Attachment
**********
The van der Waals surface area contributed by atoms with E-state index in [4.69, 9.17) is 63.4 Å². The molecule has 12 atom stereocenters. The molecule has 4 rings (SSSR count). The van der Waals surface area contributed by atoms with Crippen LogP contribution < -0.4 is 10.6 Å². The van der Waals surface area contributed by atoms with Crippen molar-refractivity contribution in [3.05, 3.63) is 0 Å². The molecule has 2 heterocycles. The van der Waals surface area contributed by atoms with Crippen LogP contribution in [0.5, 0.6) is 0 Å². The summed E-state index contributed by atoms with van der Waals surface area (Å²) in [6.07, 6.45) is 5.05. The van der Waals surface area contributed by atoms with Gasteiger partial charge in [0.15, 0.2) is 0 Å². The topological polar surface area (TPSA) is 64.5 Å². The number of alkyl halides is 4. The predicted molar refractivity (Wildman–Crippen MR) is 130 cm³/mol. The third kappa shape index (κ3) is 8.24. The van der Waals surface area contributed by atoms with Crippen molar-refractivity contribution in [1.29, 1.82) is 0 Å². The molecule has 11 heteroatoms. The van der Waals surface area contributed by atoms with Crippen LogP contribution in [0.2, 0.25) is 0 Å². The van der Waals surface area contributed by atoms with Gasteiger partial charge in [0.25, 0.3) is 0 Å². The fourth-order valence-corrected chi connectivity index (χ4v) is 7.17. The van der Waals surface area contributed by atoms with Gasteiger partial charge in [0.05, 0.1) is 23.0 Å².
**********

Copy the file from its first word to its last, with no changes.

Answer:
The van der Waals surface area contributed by atoms with E-state index in [4.69, 9.17) is 63.4 Å². The molecule has 12 atom stereocenters. The molecule has 4 rings (SSSR count). The van der Waals surface area contributed by atoms with Crippen LogP contribution < -0.4 is 10.6 Å². The van der Waals surface area contributed by atoms with Crippen molar-refractivity contribution in [3.05, 3.63) is 0 Å². The molecule has 2 heterocycles. The van der Waals surface area contributed by atoms with Crippen LogP contribution in [0.5, 0.6) is 0 Å². The summed E-state index contributed by atoms with van der Waals surface area (Å²) in [6.07, 6.45) is 5.05. The van der Waals surface area contributed by atoms with Gasteiger partial charge in [0.15, 0.2) is 0 Å². The topological polar surface area (TPSA) is 64.5 Å². The number of alkyl halides is 4. The predicted molar refractivity (Wildman–Crippen MR) is 130 cm³/mol. The third kappa shape index (κ3) is 8.24. The van der Waals surface area contributed by atoms with Crippen molar-refractivity contribution in [1.29, 1.82) is 0 Å². The molecule has 11 heteroatoms. The van der Waals surface area contributed by atoms with Crippen LogP contribution in [0.2, 0.25) is 0 Å². The van der Waals surface area contributed by atoms with Gasteiger partial charge in [0.25, 0.3) is 0 Å². The fourth-order valence-corrected chi connectivity index (χ4v) is 7.17. The van der Waals surface area contributed by atoms with Gasteiger partial charge in [0.05, 0.1) is 23.0 Å².